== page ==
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Collecting Data Not a Substitute For Strategy September 5, 2012

Posted by Tim Rodgers in Management & leadership, Process engineering, strategy.
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Some years ago I managed a team that was required to present a monthly report to a VP who drove us crazy. We spent at least a week preparing for every meeting, scrambling to pull together data that we were criticized for not having available at the previous meeting. It was never enough, and we were never able to understand or anticipate what this guy was looking for. The VP wouldn’t explain the logic or underlying business need, and after a while we were all just too intimidated to do anything but grimly re-group and try again the following month. I was very glad to leave that position.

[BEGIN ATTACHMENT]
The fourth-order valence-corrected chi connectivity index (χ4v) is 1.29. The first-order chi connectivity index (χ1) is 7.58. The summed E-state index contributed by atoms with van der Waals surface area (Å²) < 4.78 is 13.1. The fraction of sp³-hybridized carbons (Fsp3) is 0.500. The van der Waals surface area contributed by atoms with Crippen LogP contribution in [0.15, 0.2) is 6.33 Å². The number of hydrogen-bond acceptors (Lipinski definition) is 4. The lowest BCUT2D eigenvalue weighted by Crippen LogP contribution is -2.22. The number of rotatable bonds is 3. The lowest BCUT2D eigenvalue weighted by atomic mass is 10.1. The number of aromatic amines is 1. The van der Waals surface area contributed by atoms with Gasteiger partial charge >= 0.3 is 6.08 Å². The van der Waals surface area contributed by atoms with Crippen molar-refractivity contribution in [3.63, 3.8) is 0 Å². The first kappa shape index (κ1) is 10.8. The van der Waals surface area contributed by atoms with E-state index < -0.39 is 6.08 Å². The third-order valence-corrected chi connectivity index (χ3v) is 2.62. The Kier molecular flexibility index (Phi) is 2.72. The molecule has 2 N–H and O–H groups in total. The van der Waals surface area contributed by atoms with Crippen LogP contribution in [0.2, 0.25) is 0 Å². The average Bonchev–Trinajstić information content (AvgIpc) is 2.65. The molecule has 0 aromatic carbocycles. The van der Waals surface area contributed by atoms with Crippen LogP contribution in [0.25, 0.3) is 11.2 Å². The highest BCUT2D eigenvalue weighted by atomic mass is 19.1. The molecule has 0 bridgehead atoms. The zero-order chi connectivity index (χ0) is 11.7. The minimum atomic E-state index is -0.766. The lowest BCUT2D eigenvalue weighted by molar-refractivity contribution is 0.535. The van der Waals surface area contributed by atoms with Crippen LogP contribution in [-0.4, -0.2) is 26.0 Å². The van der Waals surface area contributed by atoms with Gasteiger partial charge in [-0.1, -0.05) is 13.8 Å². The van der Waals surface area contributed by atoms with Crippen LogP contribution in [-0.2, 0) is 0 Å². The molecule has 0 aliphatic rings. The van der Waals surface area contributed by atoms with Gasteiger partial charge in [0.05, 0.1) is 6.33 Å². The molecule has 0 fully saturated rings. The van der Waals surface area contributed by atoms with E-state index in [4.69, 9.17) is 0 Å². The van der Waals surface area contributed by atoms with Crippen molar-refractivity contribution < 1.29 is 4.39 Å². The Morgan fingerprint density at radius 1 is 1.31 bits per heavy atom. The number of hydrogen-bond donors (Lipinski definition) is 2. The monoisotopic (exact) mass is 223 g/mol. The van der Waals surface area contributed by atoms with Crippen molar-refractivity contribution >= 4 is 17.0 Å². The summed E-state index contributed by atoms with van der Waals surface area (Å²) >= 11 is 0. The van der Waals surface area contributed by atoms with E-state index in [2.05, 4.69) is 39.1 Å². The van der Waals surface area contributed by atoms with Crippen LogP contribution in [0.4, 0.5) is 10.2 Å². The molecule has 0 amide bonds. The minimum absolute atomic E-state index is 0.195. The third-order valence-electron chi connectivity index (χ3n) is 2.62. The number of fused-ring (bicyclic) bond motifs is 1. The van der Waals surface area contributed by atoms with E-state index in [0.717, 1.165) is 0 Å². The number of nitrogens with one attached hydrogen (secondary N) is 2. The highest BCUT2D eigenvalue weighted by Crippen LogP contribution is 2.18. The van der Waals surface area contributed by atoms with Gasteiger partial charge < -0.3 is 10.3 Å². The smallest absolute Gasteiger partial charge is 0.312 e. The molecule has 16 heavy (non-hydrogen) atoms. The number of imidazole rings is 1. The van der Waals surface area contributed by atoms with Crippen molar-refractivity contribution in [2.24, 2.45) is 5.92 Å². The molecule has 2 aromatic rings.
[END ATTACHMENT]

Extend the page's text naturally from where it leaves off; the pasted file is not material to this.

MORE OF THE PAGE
It’s possible that this VP was just that kind of manager who thought that intimidating his subordinates was part of his job description, or maybe our monthly failures gave him a useful scapegoat for more significant shortcomings elsewhere in the business. Regardless, I did notice that all of the other departments seemed to be just as occupied with repeated cycles of data collection and reporting. We all spent a lot of time searching for numbers and plotting them on graphs, I suppose in the hope that something useful would come out of it all, some truths would be revealed, and the path forward would become clear.

Over the years I’ve met a lot of managers who get this wrong. Data is a means to an end, but you don’t start with data as a substitute for strategy. The proper sequence is this: determine what it is you want to improve, or what business goal you want to achieve, then collect data to help you assess whether you’re approaching that goal. If the team understands what actions and behaviors push the needle in the right direction, then they can make the appropriate choices on their own.

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